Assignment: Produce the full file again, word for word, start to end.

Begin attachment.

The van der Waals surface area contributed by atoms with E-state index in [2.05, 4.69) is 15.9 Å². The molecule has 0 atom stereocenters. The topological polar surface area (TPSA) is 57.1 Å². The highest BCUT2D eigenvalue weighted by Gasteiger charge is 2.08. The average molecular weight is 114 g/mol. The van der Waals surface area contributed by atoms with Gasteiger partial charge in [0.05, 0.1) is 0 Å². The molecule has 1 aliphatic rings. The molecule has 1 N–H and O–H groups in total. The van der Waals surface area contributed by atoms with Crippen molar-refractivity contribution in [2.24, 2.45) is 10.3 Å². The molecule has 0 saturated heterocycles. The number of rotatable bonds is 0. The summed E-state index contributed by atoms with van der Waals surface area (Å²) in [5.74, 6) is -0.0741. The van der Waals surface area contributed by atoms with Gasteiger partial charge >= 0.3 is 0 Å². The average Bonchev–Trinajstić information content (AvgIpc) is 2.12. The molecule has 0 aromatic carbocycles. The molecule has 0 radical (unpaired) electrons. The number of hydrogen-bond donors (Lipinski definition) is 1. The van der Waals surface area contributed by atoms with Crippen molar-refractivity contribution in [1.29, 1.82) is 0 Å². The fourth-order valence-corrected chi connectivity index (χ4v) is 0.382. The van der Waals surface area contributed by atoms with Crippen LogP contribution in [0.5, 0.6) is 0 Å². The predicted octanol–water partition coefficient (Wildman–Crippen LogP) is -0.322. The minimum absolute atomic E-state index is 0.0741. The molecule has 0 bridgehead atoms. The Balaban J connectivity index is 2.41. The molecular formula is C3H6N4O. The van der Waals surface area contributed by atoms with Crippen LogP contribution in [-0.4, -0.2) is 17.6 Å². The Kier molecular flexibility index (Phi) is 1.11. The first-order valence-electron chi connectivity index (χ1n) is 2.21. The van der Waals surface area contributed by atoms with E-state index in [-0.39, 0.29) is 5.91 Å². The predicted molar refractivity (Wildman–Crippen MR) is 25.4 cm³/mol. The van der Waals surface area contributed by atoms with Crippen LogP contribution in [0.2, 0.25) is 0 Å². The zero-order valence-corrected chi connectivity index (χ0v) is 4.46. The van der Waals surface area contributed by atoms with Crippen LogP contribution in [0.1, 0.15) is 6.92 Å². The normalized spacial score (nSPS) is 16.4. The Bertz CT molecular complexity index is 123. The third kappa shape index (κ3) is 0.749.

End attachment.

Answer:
The van der Waals surface area contributed by atoms with E-state index in [2.05, 4.69) is 15.9 Å². The molecule has 0 atom stereocenters. The topological polar surface area (TPSA) is 57.1 Å². The highest BCUT2D eigenvalue weighted by Gasteiger charge is 2.08. The average molecular weight is 114 g/mol. The van der Waals surface area contributed by atoms with Gasteiger partial charge in [0.05, 0.1) is 0 Å². The molecule has 1 aliphatic rings. The molecule has 1 N–H and O–H groups in total. The van der Waals surface area contributed by atoms with Crippen molar-refractivity contribution in [2.24, 2.45) is 10.3 Å². The molecule has 0 saturated heterocycles. The number of rotatable bonds is 0. The summed E-state index contributed by atoms with van der Waals surface area (Å²) in [5.74, 6) is -0.0741. The van der Waals surface area contributed by atoms with Gasteiger partial charge >= 0.3 is 0 Å². The average Bonchev–Trinajstić information content (AvgIpc) is 2.12. The molecule has 0 aromatic carbocycles. The molecule has 0 radical (unpaired) electrons. The number of hydrogen-bond donors (Lipinski definition) is 1. The van der Waals surface area contributed by atoms with Crippen molar-refractivity contribution in [1.29, 1.82) is 0 Å². The fourth-order valence-corrected chi connectivity index (χ4v) is 0.382. The van der Waals surface area contributed by atoms with Crippen LogP contribution in [0.5, 0.6) is 0 Å². The predicted octanol–water partition coefficient (Wildman–Crippen LogP) is -0.322. The minimum absolute atomic E-state index is 0.0741. The molecule has 0 bridgehead atoms. The Balaban J connectivity index is 2.41. The molecular formula is C3H6N4O. The van der Waals surface area contributed by atoms with Crippen LogP contribution in [-0.4, -0.2) is 17.6 Å². The Kier molecular flexibility index (Phi) is 1.11. The first-order valence-electron chi connectivity index (χ1n) is 2.21. The van der Waals surface area contributed by atoms with E-state index in [-0.39, 0.29) is 5.91 Å². The predicted molar refractivity (Wildman–Crippen MR) is 25.4 cm³/mol. The van der Waals surface area contributed by atoms with Crippen LogP contribution in [0.2, 0.25) is 0 Å². The zero-order valence-corrected chi connectivity index (χ0v) is 4.46. The van der Waals surface area contributed by atoms with Crippen LogP contribution in [0.1, 0.15) is 6.92 Å². The normalized spacial score (nSPS) is 16.4. The Bertz CT molecular complexity index is 123. The third kappa shape index (κ3) is 0.749.